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New Denver restaurants show how much the scene has changed since Mimi Sheraton's day

Mimi Sheraton.
Mimi Sheraton.

Over the weekend I finished Mimi Sheraton's memoir, Eating My Words. While it wasn't as entertaining as Ruth Reichl's Tender at the Bone, the book had no trouble holding my attention, especially the parts about her role as restaurant critic for the New York Times. I knew I'd be interested in the descriptions of her craft -- how she chose her dining companions, what led her to take a star away from the likes of Le Cirque, how she tested a restaurant's hospitality, etc. But just as intriguing was her window onto a restaurant industry that has changed dramatically in the past forty years. See also: First look at Atticus, a quintessential neighborhood restaurant

Inside Atticus.
Inside Atticus.
Lori Midson

During her tenure in the 1970s and '80s, top chefs tended to be French, and top restaurants tended to be destinations.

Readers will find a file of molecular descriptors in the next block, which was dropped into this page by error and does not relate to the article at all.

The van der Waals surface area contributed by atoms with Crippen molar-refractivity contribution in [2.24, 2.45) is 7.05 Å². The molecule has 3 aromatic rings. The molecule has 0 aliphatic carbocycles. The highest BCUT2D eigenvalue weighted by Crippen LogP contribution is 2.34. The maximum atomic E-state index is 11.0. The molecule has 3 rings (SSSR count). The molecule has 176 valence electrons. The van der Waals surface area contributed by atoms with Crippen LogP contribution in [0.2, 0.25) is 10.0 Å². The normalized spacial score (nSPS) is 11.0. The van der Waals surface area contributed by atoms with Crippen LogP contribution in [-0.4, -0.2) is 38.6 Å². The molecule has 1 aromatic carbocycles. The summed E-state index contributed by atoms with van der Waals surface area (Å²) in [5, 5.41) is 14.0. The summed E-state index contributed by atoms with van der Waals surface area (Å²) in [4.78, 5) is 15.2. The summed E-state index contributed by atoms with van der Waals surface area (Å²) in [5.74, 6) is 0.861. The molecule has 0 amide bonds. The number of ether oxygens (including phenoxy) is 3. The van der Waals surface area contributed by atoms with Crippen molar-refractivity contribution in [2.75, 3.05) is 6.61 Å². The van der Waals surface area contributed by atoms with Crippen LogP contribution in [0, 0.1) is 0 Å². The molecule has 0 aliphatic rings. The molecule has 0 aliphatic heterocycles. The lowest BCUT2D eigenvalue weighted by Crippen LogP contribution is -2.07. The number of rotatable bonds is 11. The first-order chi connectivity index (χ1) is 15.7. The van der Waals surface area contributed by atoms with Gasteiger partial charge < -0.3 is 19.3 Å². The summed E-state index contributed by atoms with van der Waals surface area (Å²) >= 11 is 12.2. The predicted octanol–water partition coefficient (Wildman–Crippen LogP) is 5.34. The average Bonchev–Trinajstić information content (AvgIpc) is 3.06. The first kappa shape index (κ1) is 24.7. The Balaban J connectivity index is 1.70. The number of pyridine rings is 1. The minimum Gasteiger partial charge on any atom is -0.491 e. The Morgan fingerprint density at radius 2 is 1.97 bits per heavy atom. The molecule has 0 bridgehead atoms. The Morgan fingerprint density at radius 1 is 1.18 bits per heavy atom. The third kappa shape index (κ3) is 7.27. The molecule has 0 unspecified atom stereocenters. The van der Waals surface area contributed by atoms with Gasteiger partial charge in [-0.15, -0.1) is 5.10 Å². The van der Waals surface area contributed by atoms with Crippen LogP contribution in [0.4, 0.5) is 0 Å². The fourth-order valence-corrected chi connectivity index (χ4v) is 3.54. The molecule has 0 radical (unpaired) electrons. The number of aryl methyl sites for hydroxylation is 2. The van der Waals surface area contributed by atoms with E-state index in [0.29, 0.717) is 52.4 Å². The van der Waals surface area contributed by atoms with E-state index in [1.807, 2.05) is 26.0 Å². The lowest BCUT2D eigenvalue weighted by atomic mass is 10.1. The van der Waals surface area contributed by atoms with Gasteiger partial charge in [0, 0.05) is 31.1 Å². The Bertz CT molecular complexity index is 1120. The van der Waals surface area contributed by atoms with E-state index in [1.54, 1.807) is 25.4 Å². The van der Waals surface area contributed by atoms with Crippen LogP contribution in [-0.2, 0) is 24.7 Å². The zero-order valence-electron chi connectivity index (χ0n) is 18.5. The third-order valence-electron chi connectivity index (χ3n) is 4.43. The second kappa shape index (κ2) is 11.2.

How times have changed. In Denver as elsewhere across the country, lines have blurred between neighborhood and destination restaurants, and French cuisine no longer reigns, at least not in terms of finished product. (Technique, however, remains every bit as classic.) The success of The Plimoth and Work & Class are proof of how different our world is than the one captured by Sheraton.

What does their success mean for newcomers such as Atticus, a neighborhood spot with high aspirations? Find out when my review of Atticus is posted here tomorrow.



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